“I was introduced to Born with Angel Wings through a friend on Facebook,” Starns said. “I felt that this was something I could do with my sewing talents that would help others in their darkest hours. I know that newborn and regular preemie gowns are easy to get, however, some of these little angels are much smaller and finding gowns is not easy. These tiny gowns are small like doll clothes. I wanted to be able to help provide these families with something nice for their angel. Not a doll outfit from somewhere like Walmart.”

Starns offered her talents and time, but she, like other volunteers, became a magnet to draw others to the group. Her good friend Carole Wilkins, a retired grandmother from Zachary, donated a dress and volunteered to help. “I thought it was a wonderful cause, and I’m here because my friend was involved,” Wilkins said. “I thought I needed to get involved in something and I felt this was a fabulous idea.”

“And she needed a mission,” Starns added.

The first workshop involved different stations. One room was full of crochet and jewelry assemblers. Marie Miller, of Watson, worked on tiny pink crocheted hats and booties. She said she’s been crocheting since she was 14 and has donated items to NICU wards in the past.

A room was set aside for disassembling wedding gowns. Carrie Carpenter, of Central, didn’t feel confident in her sewing skills, but she was sure she would be a good “puller-aparter.” She said she has been wanting to do something like this in response to her own family’s loss and friends who have lost babies. “Give them a little bit of light in a dark time,” she said.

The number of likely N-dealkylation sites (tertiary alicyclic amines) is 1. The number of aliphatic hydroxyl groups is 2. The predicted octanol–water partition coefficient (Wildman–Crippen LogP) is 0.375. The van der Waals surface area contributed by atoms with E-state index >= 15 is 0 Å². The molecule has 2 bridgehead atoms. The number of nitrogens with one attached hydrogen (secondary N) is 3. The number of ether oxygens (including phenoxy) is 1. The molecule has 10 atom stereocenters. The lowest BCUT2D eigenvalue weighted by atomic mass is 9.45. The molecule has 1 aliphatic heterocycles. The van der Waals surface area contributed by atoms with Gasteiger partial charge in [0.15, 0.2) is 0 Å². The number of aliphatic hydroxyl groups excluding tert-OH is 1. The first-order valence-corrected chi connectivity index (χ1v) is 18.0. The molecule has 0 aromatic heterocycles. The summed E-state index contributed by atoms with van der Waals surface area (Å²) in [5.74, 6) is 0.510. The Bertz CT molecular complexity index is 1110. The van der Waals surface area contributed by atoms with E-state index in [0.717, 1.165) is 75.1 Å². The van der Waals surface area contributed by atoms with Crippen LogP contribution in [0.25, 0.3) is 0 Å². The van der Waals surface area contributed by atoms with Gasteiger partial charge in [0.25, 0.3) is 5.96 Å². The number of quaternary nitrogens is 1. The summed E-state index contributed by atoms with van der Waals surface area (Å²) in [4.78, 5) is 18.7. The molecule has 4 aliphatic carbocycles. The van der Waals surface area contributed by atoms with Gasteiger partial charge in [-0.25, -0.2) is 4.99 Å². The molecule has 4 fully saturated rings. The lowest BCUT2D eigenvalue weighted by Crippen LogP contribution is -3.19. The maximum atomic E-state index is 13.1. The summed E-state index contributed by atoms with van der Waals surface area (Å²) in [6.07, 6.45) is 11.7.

The sewing room was quiet except for the buzz of several sewing machines. Many ladies assembled pre-cut garments made from donated material and disassembled formal wear. Irene Peterson, of Gonzales, who has been sewing since the fourth grade, she split her time between her own work area and helping the teenage girl stationed next to her. Her years of experience was matched by a mother’s patience and encouragement as the 16-year-old gained pride in the little teddy-bear-print dress that was taking shape. Peterson, who lost a baby earlier in life, was interested in both the crafting and the opportunity to help other mothers.